Condoleezza Rice was confirmed as U.S. secretary of state on Wednesday as a large majority of senators swept aside objections from some Democrats who said she should be held accountable for mistakes in the Iraq war.
Rice, President Bush’s close confidant and a key architect of the Iraq war as his national security adviser, won Senate confirmation by a vote of 85-13. The vote reflected more opposition than any secretary of state in recent history.
Some Democrats said she had repeatedly deceived Congress and was responsible for decisions they said have mired the United States in a conflict that has hurt efforts to fight terrorism worldwide.
Rice was sworn in quietly hours after the vote by White House Chief of Staff Andrew Card, to become the first black woman to head U.S. foreign policy.
The White House said she would report for duty at the State Department on Thursday, and a ceremonial swearing-in would be held later in the week.
The only other recent secretaries of state to draw significant opposition were Henry Kissinger with seven no votes in 1973 and Alexander Haig with six no votes in 1981, according to the Senate historian.
Colin Powell, Rice’s predecessor, was confirmed unanimously.
Republicans and a number of Democrats said Bush deserved his choice to conduct foreign policy. Many praised Rice’s biography of growing up in the segregated South and rising to the top echelons of the White House as a shining example of the American dream.
Bush, after the vote, said Rice will be “a great secretary of state … I’m honored to be working with her. And I look forward to spreading freedom and peace.”
Her confirmation came on the deadliest day for U.S. troops since they invaded Iraq 22 months ago, as 31 died in a helicopter crash and six more were killed in insurgent attacks.
Republicans accused Democrats of politicizing the confirmation by demanding a full day of Senate floor time in which they blasted Bush’s Iraq policies. The White House had wanted her to be confirmed quickly last week when Bush was sworn into a second term.
Indiana Republican Richard Lugar, Senate Foreign Relations Committee chairman, chided lawmakers for “inflammatory rhetoric that is designed merely to create partisan advantage or settle partisan scores.”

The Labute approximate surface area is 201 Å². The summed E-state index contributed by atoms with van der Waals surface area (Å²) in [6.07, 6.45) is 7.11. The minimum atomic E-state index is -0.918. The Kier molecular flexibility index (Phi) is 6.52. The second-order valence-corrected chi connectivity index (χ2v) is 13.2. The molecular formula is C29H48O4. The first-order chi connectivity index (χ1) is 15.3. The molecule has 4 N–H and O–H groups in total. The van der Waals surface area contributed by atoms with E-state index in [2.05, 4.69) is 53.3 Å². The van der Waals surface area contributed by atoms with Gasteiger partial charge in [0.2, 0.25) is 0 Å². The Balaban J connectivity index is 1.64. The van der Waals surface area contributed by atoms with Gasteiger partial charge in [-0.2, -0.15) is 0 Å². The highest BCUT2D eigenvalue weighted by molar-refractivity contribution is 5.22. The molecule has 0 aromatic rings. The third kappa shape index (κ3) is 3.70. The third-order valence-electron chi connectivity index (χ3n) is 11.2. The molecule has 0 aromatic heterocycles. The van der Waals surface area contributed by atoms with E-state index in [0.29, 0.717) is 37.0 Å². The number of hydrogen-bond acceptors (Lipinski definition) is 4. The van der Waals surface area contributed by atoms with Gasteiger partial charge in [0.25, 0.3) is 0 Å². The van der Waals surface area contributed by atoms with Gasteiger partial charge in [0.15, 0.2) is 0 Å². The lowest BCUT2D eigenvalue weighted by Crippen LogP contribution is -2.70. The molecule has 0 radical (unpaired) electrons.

Rice has been “in the arena making tough decisions and answering tough questions,” Lugar said. “I do not remember any national security adviser who did not have bruises to show for stepping into this arena.”
In some of their sharpest attacks yet on the Iraq war, several Democrats accused Rice of lying to or at least misleading Congress, providing shifting justifications for the war, and failing to prepare for a deadly post-invasion insurgency.
California Democrat Barbara Boxer, who led the opposition to Rice, said the debate was needed “so that we don’t send our young people into another war based on hyped-up rhetoric and half truths.”
Other Democrats spoke in support of Rice.
Joseph Biden of Delaware, top Democrat on the Senate Foreign Relations Committee, said he would support her but “with some frustrations and reservations” because she had not been candid with Congress or acknowledged mistakes in Iraq policy that should be fixed.
“Please do not … read a no vote as not being united in the effort to win in Iraq,” Biden said. “That’s why some of my colleagues are voting no. They think she’s undermined our ability to win in Iraq.”
Joseph Lieberman, a Connecticut Democrat who strongly backed the war, urged a “resounding vote” for Rice to show “that we’re together for what we’re pursuing which is a successful conclusion to our involvement in Iraq and to the spread of freedom and democracy throughout the world.”
James Jeffords of Vermont, the Senate’s only independent, said he voted against a Cabinet-level nominee for the first time and called Rice “severely handicapped in her ability to be America’s chief diplomat.” He called her “a lead architect of our nation’s failed foreign policy and of the war in Iraq.”